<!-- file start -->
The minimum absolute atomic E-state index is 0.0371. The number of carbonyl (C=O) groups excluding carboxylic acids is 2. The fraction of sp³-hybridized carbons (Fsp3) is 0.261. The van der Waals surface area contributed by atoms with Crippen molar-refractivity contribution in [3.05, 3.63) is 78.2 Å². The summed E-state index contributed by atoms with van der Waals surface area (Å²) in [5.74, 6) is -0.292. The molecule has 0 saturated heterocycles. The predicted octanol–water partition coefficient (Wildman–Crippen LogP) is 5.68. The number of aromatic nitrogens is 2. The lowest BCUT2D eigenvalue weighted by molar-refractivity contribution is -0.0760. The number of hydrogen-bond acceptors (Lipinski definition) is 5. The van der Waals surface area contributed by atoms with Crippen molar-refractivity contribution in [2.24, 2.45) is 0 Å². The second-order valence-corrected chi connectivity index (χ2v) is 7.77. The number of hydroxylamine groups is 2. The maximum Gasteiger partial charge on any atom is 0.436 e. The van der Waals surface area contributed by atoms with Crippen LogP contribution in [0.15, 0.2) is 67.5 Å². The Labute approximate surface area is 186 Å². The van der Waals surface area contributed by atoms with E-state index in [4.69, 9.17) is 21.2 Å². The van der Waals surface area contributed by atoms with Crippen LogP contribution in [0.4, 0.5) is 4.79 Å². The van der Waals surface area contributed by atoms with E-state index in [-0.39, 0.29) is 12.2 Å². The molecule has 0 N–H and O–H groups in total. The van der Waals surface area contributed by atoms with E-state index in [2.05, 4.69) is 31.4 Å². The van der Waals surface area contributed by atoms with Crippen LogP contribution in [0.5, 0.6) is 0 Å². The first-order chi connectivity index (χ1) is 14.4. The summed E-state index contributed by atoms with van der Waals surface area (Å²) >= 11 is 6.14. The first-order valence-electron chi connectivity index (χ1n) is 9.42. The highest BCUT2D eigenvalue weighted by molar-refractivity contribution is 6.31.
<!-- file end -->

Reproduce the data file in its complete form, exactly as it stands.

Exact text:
The minimum absolute atomic E-state index is 0.0371. The number of carbonyl (C=O) groups excluding carboxylic acids is 2. The fraction of sp³-hybridized carbons (Fsp3) is 0.261. The van der Waals surface area contributed by atoms with Crippen molar-refractivity contribution in [3.05, 3.63) is 78.2 Å². The summed E-state index contributed by atoms with van der Waals surface area (Å²) in [5.74, 6) is -0.292. The molecule has 0 saturated heterocycles. The predicted octanol–water partition coefficient (Wildman–Crippen LogP) is 5.68. The number of aromatic nitrogens is 2. The lowest BCUT2D eigenvalue weighted by molar-refractivity contribution is -0.0760. The number of hydrogen-bond acceptors (Lipinski definition) is 5. The van der Waals surface area contributed by atoms with Crippen molar-refractivity contribution in [2.24, 2.45) is 0 Å². The second-order valence-corrected chi connectivity index (χ2v) is 7.77. The number of hydroxylamine groups is 2. The maximum Gasteiger partial charge on any atom is 0.436 e. The van der Waals surface area contributed by atoms with Crippen LogP contribution in [0.15, 0.2) is 67.5 Å². The Labute approximate surface area is 186 Å². The van der Waals surface area contributed by atoms with E-state index in [4.69, 9.17) is 21.2 Å². The van der Waals surface area contributed by atoms with Crippen LogP contribution in [0.4, 0.5) is 4.79 Å². The van der Waals surface area contributed by atoms with E-state index in [-0.39, 0.29) is 12.2 Å². The molecule has 0 N–H and O–H groups in total. The van der Waals surface area contributed by atoms with E-state index in [2.05, 4.69) is 31.4 Å². The van der Waals surface area contributed by atoms with Crippen LogP contribution in [0.5, 0.6) is 0 Å². The first-order chi connectivity index (χ1) is 14.4. The summed E-state index contributed by atoms with van der Waals surface area (Å²) >= 11 is 6.14. The first-order valence-electron chi connectivity index (χ1n) is 9.42. The highest BCUT2D eigenvalue weighted by molar-refractivity contribution is 6.31.